A precious walking stick was sacrificed to the mysterious spirits of the Urewera so Amos Chapple could take a walk around breathtaking Lake Waikaremoana.

At the hut on top of the Panekiri Bluffs, heavy weather has set in. Clouds race towards us like angry snowdragons and walking guide Rob Franklin is out in the teeth of it.

"Give us your walking stick, we'll see if it'll fly."

My stick was excellent during our hike. I had even carved my name into it. But it seemed the perfect sacrifice to make to the local spirits. I handed it over.

The wind works in funny ways on Lake Waikaremoana, particularly on the 600m bluffs. The breeze that funnels down the lake and hits the sheer rock face is said to create a notorious updraft, though we hadn't noticed any.


Everyone gathered to watch the fate of my treasured length of manuka. Rob took a step back, paused, then skipped to the edge and hurled the stick over. Rotating like a helicopter blade it sailed out into space, then about 10m over the edge, the wind hit it.

The updraft none of us had felt or heard hurled the thing — blasted it — straight up. It sailed over us, over the hut and finally dropped into the forest far into the valley behind us.

The Urewera, of which the lake is the heart, is a wild and mysterious land where you tread with caution.

The start of our guided hike around the lake was a little less dramatic. Guides Franklin and Hilary Sheaff collected our group of six hikers from their various motels around Rotorua, and we spent a solid chunk of the day driving into the Urewera to arrive lakeside by mid afternoon.

We separated our gear — it was part of the service that the heavy stuff would be taken ahead by boat to our first hut — and began the walk with light daypacks only.

The sun shone hot and high as we walked, and buttercups twinkled in the clearings.

After half an hour the first finger of the lake announced itself with a steady roar, which softened as we approached and turned out to be croaking frogs by the hundred.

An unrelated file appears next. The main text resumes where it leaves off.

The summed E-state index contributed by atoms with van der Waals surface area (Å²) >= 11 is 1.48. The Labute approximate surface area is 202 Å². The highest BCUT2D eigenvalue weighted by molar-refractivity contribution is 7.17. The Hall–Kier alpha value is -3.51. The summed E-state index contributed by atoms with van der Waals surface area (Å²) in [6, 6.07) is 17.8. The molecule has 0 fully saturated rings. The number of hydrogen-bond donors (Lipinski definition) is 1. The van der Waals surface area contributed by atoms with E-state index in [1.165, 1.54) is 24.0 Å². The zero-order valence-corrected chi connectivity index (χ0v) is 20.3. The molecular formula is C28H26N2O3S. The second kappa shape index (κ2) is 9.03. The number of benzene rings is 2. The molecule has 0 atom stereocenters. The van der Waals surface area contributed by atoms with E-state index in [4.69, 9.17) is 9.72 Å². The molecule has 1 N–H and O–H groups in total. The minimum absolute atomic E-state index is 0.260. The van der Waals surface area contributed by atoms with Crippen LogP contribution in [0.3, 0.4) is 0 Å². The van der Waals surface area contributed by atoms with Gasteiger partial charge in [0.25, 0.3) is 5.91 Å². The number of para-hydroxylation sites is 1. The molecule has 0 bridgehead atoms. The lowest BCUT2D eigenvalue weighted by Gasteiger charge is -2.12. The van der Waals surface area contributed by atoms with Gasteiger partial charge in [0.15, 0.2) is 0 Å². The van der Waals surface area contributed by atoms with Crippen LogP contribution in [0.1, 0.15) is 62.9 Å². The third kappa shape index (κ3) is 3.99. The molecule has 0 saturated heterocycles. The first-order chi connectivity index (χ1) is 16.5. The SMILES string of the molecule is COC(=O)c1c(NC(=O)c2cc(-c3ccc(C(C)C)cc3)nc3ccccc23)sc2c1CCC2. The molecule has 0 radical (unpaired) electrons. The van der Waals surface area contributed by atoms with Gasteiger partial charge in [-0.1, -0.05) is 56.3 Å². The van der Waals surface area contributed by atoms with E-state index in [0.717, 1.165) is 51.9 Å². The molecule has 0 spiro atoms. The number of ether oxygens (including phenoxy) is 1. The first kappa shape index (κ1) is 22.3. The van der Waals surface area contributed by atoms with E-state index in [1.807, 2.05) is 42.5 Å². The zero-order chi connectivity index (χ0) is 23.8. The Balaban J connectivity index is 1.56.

We remained at the water's edge for the next two days.


At first we saw only inlets, and the main body of Waikaremoana remained obscured by jutting headlands.

But on day two the main body of the lake opened up providing an endless array of stunning vistas. I was there to take pictures but when every view was a visual cliche of blue skies and sparkling water I nearly gave up.

Nearly, because this amazing place is hard to describe — easier to capture in pictures than in words.

The lake was created by a huge landslide that plugged the end of the Waikaretaheke River some 2200 years ago, yielding a huge body of water shaped rather like a sinuous map of Australia, surrounded by ancient forests and steep cliffs.

The weather on Waikaremoana (sea of rippling waters) is highly changeable, and as we approached the first of the looming bluffs the mood slowly changed.

Cloud rolled over the top of the hills like viscous surf and the cheery beech forests gave way to a more brooding kind of bush.

The people of these parts are the Tuhoe, "children of the mist", and the history is heavy with ancient memories.

The mythical pale-skinned fairy Patupaiarehe of Maori folklore are said to live in the hills surrounding the lake.

Heading up towards the bluffs when the cloud-forest is thick and silent with mist and the trees are hanging with goblin moss, a lone tramper can feel he is in a place not quite of this world.

It's that combination of incredible scenery and an almost mystical atmosphere that makes the trek around the lake one of New Zealand's great walks.

Waikaremoana is a place best experienced on foot — in fact much of it can be reached only by foot — and enjoyed with people like Rob and Hillary who know it well.

It's also rather nice to have the heavy gear, cooking, and so on looked after by someone else.

But if you go, make sure you take a good walking stick. I rather think Tane would welcome another sacrifice. And my stick could do with a bit of company.

Tour details: The Walking Legends Lake Waikaremoana Guided Walk is a four-day, fully guided hike on a 46km track with a maximum of six to eight hours' walking a day. Phone: (07) 345 7363 or 021 545 068 for more information.

Accommodation: Department of Conservation huts — food and drink is supplied.